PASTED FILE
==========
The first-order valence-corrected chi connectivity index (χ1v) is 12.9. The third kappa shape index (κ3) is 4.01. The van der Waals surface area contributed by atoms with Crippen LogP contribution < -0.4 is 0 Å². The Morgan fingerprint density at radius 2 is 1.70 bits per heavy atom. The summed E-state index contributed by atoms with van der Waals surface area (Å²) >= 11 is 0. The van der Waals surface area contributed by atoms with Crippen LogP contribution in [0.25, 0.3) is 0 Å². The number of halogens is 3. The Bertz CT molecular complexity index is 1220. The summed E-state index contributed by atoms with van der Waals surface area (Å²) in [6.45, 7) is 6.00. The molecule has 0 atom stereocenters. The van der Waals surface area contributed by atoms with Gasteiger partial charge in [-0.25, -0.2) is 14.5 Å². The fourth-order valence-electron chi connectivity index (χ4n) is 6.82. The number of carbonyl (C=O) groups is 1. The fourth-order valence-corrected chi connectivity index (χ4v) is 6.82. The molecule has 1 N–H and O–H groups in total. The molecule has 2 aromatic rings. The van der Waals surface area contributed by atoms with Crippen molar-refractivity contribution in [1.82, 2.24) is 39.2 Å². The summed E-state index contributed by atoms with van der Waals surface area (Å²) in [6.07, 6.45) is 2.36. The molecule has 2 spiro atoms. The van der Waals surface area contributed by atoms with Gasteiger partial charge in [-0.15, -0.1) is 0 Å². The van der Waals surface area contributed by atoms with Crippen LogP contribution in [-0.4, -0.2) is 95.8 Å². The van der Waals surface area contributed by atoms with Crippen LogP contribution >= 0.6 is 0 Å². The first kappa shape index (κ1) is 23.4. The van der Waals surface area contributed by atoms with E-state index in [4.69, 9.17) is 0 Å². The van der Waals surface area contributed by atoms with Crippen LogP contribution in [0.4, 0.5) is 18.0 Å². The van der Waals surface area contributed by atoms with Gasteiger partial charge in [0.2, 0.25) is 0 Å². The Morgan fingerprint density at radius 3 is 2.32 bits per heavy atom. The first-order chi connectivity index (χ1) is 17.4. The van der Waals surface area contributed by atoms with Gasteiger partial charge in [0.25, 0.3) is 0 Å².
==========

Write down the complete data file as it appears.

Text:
The first-order valence-corrected chi connectivity index (χ1v) is 12.9. The third kappa shape index (κ3) is 4.01. The van der Waals surface area contributed by atoms with Crippen LogP contribution < -0.4 is 0 Å². The Morgan fingerprint density at radius 2 is 1.70 bits per heavy atom. The summed E-state index contributed by atoms with van der Waals surface area (Å²) >= 11 is 0. The van der Waals surface area contributed by atoms with Crippen LogP contribution in [0.25, 0.3) is 0 Å². The number of halogens is 3. The Bertz CT molecular complexity index is 1220. The summed E-state index contributed by atoms with van der Waals surface area (Å²) in [6.45, 7) is 6.00. The molecule has 0 atom stereocenters. The van der Waals surface area contributed by atoms with Gasteiger partial charge in [-0.25, -0.2) is 14.5 Å². The fourth-order valence-electron chi connectivity index (χ4n) is 6.82. The number of carbonyl (C=O) groups is 1. The fourth-order valence-corrected chi connectivity index (χ4v) is 6.82. The molecule has 1 N–H and O–H groups in total. The molecule has 2 aromatic rings. The van der Waals surface area contributed by atoms with Crippen molar-refractivity contribution in [1.82, 2.24) is 39.2 Å². The summed E-state index contributed by atoms with van der Waals surface area (Å²) in [6.07, 6.45) is 2.36. The molecule has 2 spiro atoms. The van der Waals surface area contributed by atoms with Gasteiger partial charge in [-0.15, -0.1) is 0 Å². The van der Waals surface area contributed by atoms with Crippen LogP contribution in [-0.4, -0.2) is 95.8 Å². The van der Waals surface area contributed by atoms with Crippen LogP contribution >= 0.6 is 0 Å². The first kappa shape index (κ1) is 23.4. The van der Waals surface area contributed by atoms with E-state index in [4.69, 9.17) is 0 Å². The van der Waals surface area contributed by atoms with Crippen LogP contribution in [0.4, 0.5) is 18.0 Å². The van der Waals surface area contributed by atoms with Gasteiger partial charge in [0.2, 0.25) is 0 Å². The Morgan fingerprint density at radius 3 is 2.32 bits per heavy atom. The first-order chi connectivity index (χ1) is 17.4. The van der Waals surface area contributed by atoms with Gasteiger partial charge in [0.25, 0.3) is 0 Å².